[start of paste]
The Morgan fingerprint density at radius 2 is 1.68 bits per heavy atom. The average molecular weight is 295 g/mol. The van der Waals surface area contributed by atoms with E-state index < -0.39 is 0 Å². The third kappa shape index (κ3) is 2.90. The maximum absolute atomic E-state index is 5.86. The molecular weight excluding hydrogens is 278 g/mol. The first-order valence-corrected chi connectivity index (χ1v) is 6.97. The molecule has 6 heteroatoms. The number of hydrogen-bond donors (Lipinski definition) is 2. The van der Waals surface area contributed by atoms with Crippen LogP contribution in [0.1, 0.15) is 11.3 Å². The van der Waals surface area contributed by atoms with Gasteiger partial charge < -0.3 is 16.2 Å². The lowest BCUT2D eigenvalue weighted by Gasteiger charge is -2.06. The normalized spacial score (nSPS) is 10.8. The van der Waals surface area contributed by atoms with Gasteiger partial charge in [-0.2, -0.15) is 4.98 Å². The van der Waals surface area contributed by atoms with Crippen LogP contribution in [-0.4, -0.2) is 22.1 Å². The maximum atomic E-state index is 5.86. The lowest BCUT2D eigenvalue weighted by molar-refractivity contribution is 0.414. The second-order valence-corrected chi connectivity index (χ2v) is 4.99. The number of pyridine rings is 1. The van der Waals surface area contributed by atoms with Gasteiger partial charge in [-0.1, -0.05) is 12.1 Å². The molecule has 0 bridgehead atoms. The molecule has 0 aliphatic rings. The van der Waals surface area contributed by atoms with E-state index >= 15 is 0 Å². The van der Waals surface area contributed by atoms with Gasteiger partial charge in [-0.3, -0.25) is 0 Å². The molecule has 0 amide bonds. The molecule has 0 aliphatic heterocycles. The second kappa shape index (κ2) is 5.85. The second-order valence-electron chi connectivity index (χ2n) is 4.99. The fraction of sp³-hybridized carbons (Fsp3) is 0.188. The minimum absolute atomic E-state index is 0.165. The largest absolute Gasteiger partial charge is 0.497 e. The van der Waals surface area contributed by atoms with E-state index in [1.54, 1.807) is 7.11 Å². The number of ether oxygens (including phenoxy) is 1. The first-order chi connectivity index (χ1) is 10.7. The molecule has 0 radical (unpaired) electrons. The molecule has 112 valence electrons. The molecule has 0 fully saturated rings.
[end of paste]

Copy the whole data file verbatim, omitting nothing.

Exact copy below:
The Morgan fingerprint density at radius 2 is 1.68 bits per heavy atom. The average molecular weight is 295 g/mol. The van der Waals surface area contributed by atoms with E-state index < -0.39 is 0 Å². The third kappa shape index (κ3) is 2.90. The maximum absolute atomic E-state index is 5.86. The molecular weight excluding hydrogens is 278 g/mol. The first-order valence-corrected chi connectivity index (χ1v) is 6.97. The molecule has 6 heteroatoms. The number of hydrogen-bond donors (Lipinski definition) is 2. The van der Waals surface area contributed by atoms with Crippen LogP contribution in [0.1, 0.15) is 11.3 Å². The van der Waals surface area contributed by atoms with Gasteiger partial charge < -0.3 is 16.2 Å². The lowest BCUT2D eigenvalue weighted by Gasteiger charge is -2.06. The normalized spacial score (nSPS) is 10.8. The van der Waals surface area contributed by atoms with Gasteiger partial charge in [-0.2, -0.15) is 4.98 Å². The van der Waals surface area contributed by atoms with Crippen LogP contribution in [-0.4, -0.2) is 22.1 Å². The maximum atomic E-state index is 5.86. The lowest BCUT2D eigenvalue weighted by molar-refractivity contribution is 0.414. The second-order valence-corrected chi connectivity index (χ2v) is 4.99. The number of pyridine rings is 1. The van der Waals surface area contributed by atoms with Gasteiger partial charge in [-0.1, -0.05) is 12.1 Å². The molecule has 0 bridgehead atoms. The molecule has 0 aliphatic rings. The van der Waals surface area contributed by atoms with E-state index >= 15 is 0 Å². The van der Waals surface area contributed by atoms with Gasteiger partial charge in [-0.3, -0.25) is 0 Å². The molecule has 0 amide bonds. The molecule has 0 aliphatic heterocycles. The second kappa shape index (κ2) is 5.85. The second-order valence-electron chi connectivity index (χ2n) is 4.99. The fraction of sp³-hybridized carbons (Fsp3) is 0.188. The minimum absolute atomic E-state index is 0.165. The largest absolute Gasteiger partial charge is 0.497 e. The van der Waals surface area contributed by atoms with E-state index in [1.54, 1.807) is 7.11 Å². The number of ether oxygens (including phenoxy) is 1. The first-order chi connectivity index (χ1) is 10.7. The molecule has 0 radical (unpaired) electrons. The molecule has 112 valence electrons. The molecule has 0 fully saturated rings.